Mass surveillance and right to privacy: why we need more regulation

Trying to resist cyber-attacks from skilled hacker groups is impossible.

At least that is according to Professor Marcello Bergonzi Perrone, lawyer and writer for the magazine Cyberspace and Law, who spoke at the International Journalism Festival on 6 April 2016.

Matteo Jori, Professor in Information Technology Law, and Pierluigi Perri, Associate Research Professor in Advanced Computer Law, both at the University of Milan, joined Bergonzi Perrone at the panel discussion “Democracy and surveillance in the post-Snowden era”.

The panellists addressed the problems average computer users and media professionals have in ensuring the protection of their personal and sources’ data, due to the lack of education on such matters.

While the three concluded that complete protection from cyber attacks is ultimately impossible to achieve, especially if individuals are targeted by highly skilled hackers with access to big budgets, they pointed out there are precautions available to protect one’s data.

Professors Bergonzi Perrone, Jori and Perri also discussed the issues of cyber control and the effects secret surveillance has on democracy and the global order.

Seen as a necessary evil within the armoury of governments, “intelligence has historically been used to prevent, rather than address, issues that can lead to conflicting instances,” said Prof. Perri. As every weapon, intelligence is a double-edged sword that can represent a menace to democracy when it is not subject to any regulation.

Quoting Italian philosopher Norberto Bobbio in saying: “The deep reason of secrecy is exactly escaping any possible [source of] control,” Prof. Bergonzi Perrone addressed the issue of when secrecy ought to be employed – e.g. to guarantee national security from domestic or international threats – and when such tactics undermine civil liberties, such as privacy.

Today there is a vast amount of technological tools that allow access to private data. Ignoring the risks related to their improper use, we face a legislative vacuum on matters of personal security and cyber violations. Hence, it is paramount to establish a legal framework for intelligence professionals to follow.

To further highlight the importance of creating such important protection tools, the panellists then discussed three instances of  personal privacy breaches that have dominated global headlines over the past few years.

Starting off with the NSA scandal sparked by the revelations made by Edward Snowden in 2013, the speakers analysed the ethical motivations behind the whistleblower’s decision to unveil the existence of the PRISM programme.

Undertaken by the United States, PRISM allegedly granted the NSA access to a massive amount of personal data made available by tapping into the servers of major online companies – including Facebook, Google, and Microsoft.

Snowden contacted journalists at The Guardian and provided these information in order “to safeguard the democratic order,” Prof. Bergonzi Perrone said during the panel.

“Snowden’s case has led to a public outcry against these types of [surveillance] programmes,” Prof. Perri added.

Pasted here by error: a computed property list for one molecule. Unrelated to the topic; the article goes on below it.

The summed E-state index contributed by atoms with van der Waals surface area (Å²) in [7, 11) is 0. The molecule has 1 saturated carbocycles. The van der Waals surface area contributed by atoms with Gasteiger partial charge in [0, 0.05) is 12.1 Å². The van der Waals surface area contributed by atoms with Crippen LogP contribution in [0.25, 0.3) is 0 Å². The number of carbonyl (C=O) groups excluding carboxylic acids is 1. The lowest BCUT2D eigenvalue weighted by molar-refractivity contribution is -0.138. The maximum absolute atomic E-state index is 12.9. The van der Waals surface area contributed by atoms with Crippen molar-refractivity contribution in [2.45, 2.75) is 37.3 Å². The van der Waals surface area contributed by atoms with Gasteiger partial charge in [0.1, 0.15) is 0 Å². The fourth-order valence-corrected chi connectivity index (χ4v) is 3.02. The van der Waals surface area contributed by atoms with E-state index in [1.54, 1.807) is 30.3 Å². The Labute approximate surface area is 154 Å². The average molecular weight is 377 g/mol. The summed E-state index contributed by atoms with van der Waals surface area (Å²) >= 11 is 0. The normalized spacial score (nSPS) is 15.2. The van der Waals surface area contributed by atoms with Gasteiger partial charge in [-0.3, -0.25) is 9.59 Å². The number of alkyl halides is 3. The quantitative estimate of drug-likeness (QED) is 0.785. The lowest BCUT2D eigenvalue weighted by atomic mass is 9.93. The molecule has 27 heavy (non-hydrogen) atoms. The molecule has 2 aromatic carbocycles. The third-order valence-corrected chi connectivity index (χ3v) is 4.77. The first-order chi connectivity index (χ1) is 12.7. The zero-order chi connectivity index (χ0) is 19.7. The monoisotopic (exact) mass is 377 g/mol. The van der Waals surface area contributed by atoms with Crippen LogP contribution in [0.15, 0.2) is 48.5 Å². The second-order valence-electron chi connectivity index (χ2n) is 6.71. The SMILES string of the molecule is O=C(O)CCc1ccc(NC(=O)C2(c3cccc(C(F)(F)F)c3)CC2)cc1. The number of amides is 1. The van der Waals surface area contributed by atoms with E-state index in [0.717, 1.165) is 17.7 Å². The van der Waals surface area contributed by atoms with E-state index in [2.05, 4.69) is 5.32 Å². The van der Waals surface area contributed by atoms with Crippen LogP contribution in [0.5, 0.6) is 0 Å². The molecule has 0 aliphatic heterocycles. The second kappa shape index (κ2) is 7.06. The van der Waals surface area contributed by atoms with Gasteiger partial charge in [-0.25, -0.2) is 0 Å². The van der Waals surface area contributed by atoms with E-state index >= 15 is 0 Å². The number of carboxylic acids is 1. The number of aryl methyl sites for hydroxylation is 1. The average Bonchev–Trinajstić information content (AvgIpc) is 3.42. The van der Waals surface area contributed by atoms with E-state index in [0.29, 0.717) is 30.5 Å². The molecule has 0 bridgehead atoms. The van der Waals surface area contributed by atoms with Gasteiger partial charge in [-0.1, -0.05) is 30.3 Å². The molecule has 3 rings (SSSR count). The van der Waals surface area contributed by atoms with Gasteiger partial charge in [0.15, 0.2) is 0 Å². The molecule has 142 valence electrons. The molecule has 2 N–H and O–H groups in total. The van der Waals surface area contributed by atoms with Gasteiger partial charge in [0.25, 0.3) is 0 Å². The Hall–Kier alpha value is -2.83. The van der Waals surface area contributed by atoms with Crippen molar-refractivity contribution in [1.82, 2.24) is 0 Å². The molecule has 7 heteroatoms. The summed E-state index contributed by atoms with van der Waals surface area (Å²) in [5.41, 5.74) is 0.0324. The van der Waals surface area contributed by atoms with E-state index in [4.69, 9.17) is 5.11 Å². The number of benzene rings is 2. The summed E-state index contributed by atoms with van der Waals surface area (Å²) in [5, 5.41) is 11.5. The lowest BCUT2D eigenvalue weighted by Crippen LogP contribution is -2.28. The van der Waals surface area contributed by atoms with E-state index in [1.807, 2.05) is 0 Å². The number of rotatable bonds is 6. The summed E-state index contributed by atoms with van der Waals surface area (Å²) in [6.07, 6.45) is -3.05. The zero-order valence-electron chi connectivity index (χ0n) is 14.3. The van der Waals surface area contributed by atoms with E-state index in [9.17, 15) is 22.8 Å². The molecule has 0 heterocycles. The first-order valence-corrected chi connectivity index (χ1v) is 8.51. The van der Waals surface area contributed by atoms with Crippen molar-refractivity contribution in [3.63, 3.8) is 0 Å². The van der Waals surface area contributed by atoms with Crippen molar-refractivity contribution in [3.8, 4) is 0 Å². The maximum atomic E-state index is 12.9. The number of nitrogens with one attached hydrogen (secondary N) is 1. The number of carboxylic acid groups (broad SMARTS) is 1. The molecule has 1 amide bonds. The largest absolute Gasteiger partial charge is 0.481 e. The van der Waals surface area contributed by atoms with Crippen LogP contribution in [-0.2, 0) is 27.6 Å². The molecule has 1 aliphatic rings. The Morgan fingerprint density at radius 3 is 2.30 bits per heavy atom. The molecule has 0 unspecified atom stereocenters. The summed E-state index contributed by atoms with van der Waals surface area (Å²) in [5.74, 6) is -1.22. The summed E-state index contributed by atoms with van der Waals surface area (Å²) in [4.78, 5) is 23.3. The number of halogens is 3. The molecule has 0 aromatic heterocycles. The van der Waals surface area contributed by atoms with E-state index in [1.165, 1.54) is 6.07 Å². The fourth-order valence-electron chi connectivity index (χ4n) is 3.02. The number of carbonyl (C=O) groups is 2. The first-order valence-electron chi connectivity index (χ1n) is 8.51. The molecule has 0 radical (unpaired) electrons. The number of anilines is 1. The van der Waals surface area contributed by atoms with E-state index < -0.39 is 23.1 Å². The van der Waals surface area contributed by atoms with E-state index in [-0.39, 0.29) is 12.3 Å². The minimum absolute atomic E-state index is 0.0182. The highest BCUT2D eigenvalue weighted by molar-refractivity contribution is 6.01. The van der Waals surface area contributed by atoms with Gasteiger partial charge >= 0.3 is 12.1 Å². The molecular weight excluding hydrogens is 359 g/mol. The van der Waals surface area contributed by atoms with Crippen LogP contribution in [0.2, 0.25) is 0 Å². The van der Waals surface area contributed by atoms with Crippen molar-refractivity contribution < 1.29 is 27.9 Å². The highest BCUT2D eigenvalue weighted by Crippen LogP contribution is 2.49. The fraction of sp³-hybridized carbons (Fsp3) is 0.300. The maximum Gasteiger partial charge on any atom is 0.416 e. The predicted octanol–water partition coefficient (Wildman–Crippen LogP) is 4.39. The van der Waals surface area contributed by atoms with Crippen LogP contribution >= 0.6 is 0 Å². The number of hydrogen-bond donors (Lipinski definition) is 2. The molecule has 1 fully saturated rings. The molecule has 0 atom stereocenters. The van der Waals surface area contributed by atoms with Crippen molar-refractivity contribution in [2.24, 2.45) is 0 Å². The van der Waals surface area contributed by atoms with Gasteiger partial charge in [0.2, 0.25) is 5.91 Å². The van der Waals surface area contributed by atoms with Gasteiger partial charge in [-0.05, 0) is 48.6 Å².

While many journalists, activists and civil society organisations praised him for his actions, Snowden was forced to flee the US in order to avoid prosecution for theft, “unauthorized communication of national defense information,” and “willful communication of classified communications intelligence information to an unauthorized person,” and he is currently residing in Russia.

“Data collection is especially problematic for those whose professions are bound to secrecy: journalists, lawyers, doctors, etc.” said Prof. Perri: “Secret needs to be total, absolute, and guaranteed in every occasion, whether there is a vested interest for those who listen, or not.”

Guarantees of protection were granted in the second case study presented during the panel: founded by Julian Assange in 2006, WikiLeaks is a website-based non-profit organisation tasked with the publication of sensitive data, news leaks and classified media data provided by anonymous uploaders.

As underlined by Prof. Perri, “the important part about WikiLeaks is that the platform ensures the protection of sources,” and there is no brokering apart from verifying experts to ensure they are trustworthy.

The lack of brokerage allows users’ access to raw materials that can then be freely consulted. This guarantees a certain level of transparency.

However, publishing data online does not automatically mean guaranteeing transparency: in order to achieve the latter, the users needs to be able to understand and use correctly that information: “Users need to learn how to read data, in order for those data to be truly transparent” said Perri.

Moving away from examples of data leaking, the final part of the panel focused on the whistleblowing case of Chelsea Manning – formerly Bradley Manning.

In 2010, Manning provided WikiLeaks with classified documents regarding the US army, including a video titled “Collateral Murder” taken during a military action in 2007. The footage showed the murder of unarmed civilians, who were shot by American soldiers flying on US Apache helicopters.

“These videos can not only help, but also undermine, democratic orders,” said Prof. Perri. He then concluded emphasising the important role journalists and media professionals have in providing understandable analyses of leaked data in order to safeguard the public from “information warfare”.